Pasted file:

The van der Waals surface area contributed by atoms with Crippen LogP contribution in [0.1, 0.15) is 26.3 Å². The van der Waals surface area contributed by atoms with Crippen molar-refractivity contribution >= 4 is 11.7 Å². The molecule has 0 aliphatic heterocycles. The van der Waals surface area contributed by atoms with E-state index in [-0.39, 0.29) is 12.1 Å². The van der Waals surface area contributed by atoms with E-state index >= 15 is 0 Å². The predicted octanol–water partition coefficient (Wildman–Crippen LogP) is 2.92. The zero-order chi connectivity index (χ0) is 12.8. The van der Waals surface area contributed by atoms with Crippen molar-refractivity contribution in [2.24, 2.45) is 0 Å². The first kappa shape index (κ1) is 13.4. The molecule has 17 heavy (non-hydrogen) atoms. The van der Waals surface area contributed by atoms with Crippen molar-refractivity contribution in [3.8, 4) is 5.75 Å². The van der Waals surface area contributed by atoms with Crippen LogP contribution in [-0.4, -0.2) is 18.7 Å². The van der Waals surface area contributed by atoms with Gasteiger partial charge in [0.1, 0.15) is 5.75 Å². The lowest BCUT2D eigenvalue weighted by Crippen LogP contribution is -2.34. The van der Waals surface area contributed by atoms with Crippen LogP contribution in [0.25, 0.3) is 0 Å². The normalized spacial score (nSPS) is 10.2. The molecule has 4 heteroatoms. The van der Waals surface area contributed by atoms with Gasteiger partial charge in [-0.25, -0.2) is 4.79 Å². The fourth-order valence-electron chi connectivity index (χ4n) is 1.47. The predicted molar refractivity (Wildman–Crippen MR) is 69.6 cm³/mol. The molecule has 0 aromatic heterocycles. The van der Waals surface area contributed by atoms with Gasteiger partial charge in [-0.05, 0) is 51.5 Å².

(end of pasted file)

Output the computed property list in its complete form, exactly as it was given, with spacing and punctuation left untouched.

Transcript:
The van der Waals surface area contributed by atoms with Crippen LogP contribution in [0.1, 0.15) is 26.3 Å². The van der Waals surface area contributed by atoms with Crippen molar-refractivity contribution >= 4 is 11.7 Å². The molecule has 0 aliphatic heterocycles. The van der Waals surface area contributed by atoms with E-state index in [-0.39, 0.29) is 12.1 Å². The van der Waals surface area contributed by atoms with E-state index >= 15 is 0 Å². The predicted octanol–water partition coefficient (Wildman–Crippen LogP) is 2.92. The zero-order chi connectivity index (χ0) is 12.8. The van der Waals surface area contributed by atoms with Crippen molar-refractivity contribution in [2.24, 2.45) is 0 Å². The first kappa shape index (κ1) is 13.4. The molecule has 17 heavy (non-hydrogen) atoms. The van der Waals surface area contributed by atoms with Crippen molar-refractivity contribution in [3.8, 4) is 5.75 Å². The van der Waals surface area contributed by atoms with Crippen LogP contribution in [-0.4, -0.2) is 18.7 Å². The van der Waals surface area contributed by atoms with Gasteiger partial charge in [0.1, 0.15) is 5.75 Å². The lowest BCUT2D eigenvalue weighted by Crippen LogP contribution is -2.34. The van der Waals surface area contributed by atoms with Crippen LogP contribution in [0.25, 0.3) is 0 Å². The normalized spacial score (nSPS) is 10.2. The molecule has 4 heteroatoms. The van der Waals surface area contributed by atoms with Gasteiger partial charge in [-0.25, -0.2) is 4.79 Å². The fourth-order valence-electron chi connectivity index (χ4n) is 1.47. The predicted molar refractivity (Wildman–Crippen MR) is 69.6 cm³/mol. The molecule has 0 aromatic heterocycles. The van der Waals surface area contributed by atoms with Gasteiger partial charge in [-0.05, 0) is 51.5 Å².